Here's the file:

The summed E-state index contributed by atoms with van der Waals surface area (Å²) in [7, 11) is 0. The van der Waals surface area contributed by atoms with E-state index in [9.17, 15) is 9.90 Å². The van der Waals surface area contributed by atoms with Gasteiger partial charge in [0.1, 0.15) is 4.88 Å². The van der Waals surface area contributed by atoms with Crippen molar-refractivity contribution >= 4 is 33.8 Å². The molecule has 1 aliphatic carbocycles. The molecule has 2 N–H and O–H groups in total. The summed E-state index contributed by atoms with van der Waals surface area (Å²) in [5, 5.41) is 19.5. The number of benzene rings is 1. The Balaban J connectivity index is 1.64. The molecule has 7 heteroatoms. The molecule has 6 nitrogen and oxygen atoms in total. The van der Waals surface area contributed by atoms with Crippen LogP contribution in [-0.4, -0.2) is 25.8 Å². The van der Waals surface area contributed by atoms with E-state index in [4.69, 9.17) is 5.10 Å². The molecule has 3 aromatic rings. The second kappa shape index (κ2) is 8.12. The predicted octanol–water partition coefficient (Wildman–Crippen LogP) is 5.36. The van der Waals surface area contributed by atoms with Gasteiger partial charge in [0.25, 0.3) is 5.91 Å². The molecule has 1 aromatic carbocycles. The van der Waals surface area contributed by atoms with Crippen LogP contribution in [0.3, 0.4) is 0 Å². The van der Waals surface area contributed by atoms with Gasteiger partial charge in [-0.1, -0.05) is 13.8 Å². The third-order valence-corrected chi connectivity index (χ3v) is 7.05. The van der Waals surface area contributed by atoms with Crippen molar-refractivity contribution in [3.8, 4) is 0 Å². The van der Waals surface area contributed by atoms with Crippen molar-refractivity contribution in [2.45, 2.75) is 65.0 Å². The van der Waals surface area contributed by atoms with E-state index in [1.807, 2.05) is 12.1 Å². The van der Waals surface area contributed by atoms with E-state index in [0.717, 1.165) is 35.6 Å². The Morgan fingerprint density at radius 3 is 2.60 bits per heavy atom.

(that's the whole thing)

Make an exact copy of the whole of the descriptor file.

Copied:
The summed E-state index contributed by atoms with van der Waals surface area (Å²) in [7, 11) is 0. The van der Waals surface area contributed by atoms with E-state index in [9.17, 15) is 9.90 Å². The van der Waals surface area contributed by atoms with Gasteiger partial charge in [0.1, 0.15) is 4.88 Å². The van der Waals surface area contributed by atoms with Crippen molar-refractivity contribution >= 4 is 33.8 Å². The molecule has 1 aliphatic carbocycles. The molecule has 2 N–H and O–H groups in total. The summed E-state index contributed by atoms with van der Waals surface area (Å²) in [5, 5.41) is 19.5. The number of benzene rings is 1. The Balaban J connectivity index is 1.64. The molecule has 7 heteroatoms. The molecule has 6 nitrogen and oxygen atoms in total. The van der Waals surface area contributed by atoms with Crippen LogP contribution in [-0.4, -0.2) is 25.8 Å². The van der Waals surface area contributed by atoms with E-state index in [4.69, 9.17) is 5.10 Å². The molecule has 3 aromatic rings. The second kappa shape index (κ2) is 8.12. The predicted octanol–water partition coefficient (Wildman–Crippen LogP) is 5.36. The van der Waals surface area contributed by atoms with Gasteiger partial charge in [0.25, 0.3) is 5.91 Å². The molecule has 1 aromatic carbocycles. The van der Waals surface area contributed by atoms with Crippen LogP contribution in [0.3, 0.4) is 0 Å². The van der Waals surface area contributed by atoms with Gasteiger partial charge in [-0.1, -0.05) is 13.8 Å². The third-order valence-corrected chi connectivity index (χ3v) is 7.05. The van der Waals surface area contributed by atoms with Crippen molar-refractivity contribution in [3.8, 4) is 0 Å². The van der Waals surface area contributed by atoms with Crippen molar-refractivity contribution in [2.45, 2.75) is 65.0 Å². The van der Waals surface area contributed by atoms with E-state index in [1.807, 2.05) is 12.1 Å². The van der Waals surface area contributed by atoms with E-state index in [0.717, 1.165) is 35.6 Å². The Morgan fingerprint density at radius 3 is 2.60 bits per heavy atom.